So where does this leave us? We’re talking about a building that’s extremely limited in scope when it comes to redevelopment. The location is obviously the biggest challenge, as finding safe access for pedestrians, residents or patrons would require extensive infrastructure improvements. Even still, the active industrial sites surrounding it would remain. I can’t help but think if this fronted the river as opposed to the City Ship Canal there would be far more flexibility in how to approach the project.

I’m sure the structure is largely sound but what do we gain by stabilizing it and slapping a coat of paint on it? It’s still an empty husk of Buffalo’s lost industrial golden age. Are we going to remove the grain silos from inside of it to create usable space? How might that affect the structural integrity of the building? More importantly, how much would that alter the budget of any developer who wanted to tackle this project? It’s one thing to stabilize and secure the building so it doesn’t fall down. It’s an entirely different undertaking to convert it into some sort of mixed-use space.

It’s fun to spitball, for sure. Removing the grain storage and refitting the interior to accommodate offices, condos or other uses. Sounds incredible. It also sounds expensive. And the building is still on a proverbial island between ADM’s active facility and General Mills. Seems like an extremely tall order that even Douglas Jemal might struggle to fully wrap his head around.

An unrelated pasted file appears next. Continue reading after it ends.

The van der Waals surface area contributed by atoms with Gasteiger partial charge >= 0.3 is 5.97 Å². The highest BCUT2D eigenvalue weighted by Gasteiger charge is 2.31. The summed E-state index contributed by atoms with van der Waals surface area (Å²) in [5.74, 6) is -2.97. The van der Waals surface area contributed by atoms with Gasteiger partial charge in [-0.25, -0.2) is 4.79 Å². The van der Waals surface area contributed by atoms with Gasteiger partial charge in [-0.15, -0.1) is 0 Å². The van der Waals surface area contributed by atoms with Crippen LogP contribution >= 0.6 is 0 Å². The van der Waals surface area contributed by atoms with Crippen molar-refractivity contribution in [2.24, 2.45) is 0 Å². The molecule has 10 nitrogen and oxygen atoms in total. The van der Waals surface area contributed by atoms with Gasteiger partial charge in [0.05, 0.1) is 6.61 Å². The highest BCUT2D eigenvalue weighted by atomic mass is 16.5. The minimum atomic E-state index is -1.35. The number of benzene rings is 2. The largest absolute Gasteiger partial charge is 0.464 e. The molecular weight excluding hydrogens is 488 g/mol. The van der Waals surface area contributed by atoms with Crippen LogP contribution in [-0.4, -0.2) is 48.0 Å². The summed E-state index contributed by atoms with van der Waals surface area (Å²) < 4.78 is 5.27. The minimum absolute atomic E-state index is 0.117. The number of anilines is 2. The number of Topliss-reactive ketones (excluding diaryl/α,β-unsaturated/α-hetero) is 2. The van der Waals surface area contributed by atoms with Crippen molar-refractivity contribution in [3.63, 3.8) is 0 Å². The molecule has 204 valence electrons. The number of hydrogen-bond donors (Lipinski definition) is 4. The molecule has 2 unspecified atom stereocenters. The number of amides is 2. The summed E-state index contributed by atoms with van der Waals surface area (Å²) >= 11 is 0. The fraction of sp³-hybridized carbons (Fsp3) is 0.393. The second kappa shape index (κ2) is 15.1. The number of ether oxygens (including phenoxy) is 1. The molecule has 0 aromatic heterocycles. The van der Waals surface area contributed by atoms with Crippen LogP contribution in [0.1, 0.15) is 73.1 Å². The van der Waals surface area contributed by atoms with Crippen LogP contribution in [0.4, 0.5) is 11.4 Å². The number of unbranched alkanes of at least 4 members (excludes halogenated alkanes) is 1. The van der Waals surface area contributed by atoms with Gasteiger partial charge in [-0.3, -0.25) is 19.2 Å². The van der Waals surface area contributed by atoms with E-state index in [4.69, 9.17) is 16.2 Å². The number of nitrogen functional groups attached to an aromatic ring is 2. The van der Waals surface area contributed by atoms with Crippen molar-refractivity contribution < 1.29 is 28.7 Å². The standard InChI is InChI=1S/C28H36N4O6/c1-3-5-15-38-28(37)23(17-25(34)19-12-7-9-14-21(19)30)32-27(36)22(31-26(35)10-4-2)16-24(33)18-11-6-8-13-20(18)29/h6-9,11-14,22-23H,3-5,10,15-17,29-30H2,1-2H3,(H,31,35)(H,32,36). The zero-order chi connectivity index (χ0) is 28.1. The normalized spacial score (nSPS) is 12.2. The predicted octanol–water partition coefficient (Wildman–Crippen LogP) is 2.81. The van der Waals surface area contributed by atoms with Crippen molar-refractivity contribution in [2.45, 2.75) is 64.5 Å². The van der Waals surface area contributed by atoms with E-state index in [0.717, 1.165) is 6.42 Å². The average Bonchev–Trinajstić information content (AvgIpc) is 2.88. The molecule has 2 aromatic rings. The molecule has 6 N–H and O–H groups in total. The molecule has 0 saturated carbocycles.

By my count there are 15 other grain elevators dotting Buffalo’s river and waterfront. Nine sit in a cluster that is being actively redeveloped as you read this. It’s far easier, and safer, to access and has the potential for exponential growth. That’s where our time and energy should be devoted. There, or a mile down the road where the smith shop at 110 South Park is still in imminent danger of being lost.

There should be a steady and consistent full court press to get the buildings owned by Darryl Carr into the hands of a developer who can properly restore them. While we’re all wasting our time worrying about a relatively unspectacular grain elevator, a set of building with far more historic value are being allowed to rot. It’s time for the performative outrage from the preservation community to end so some actual progress can be made in securing truly valuable sites.

Instead, we’re stuck arguing the merits of saving a building that offers very little to the surrounding area or region as a whole. If it can be stabilized and saved, great. I don’t know if it’s going to be worth all the time, money and energy to execute. But if it can stay, let it stay. But let’s not pretend like it’s the foremost preservation issue facing the city today.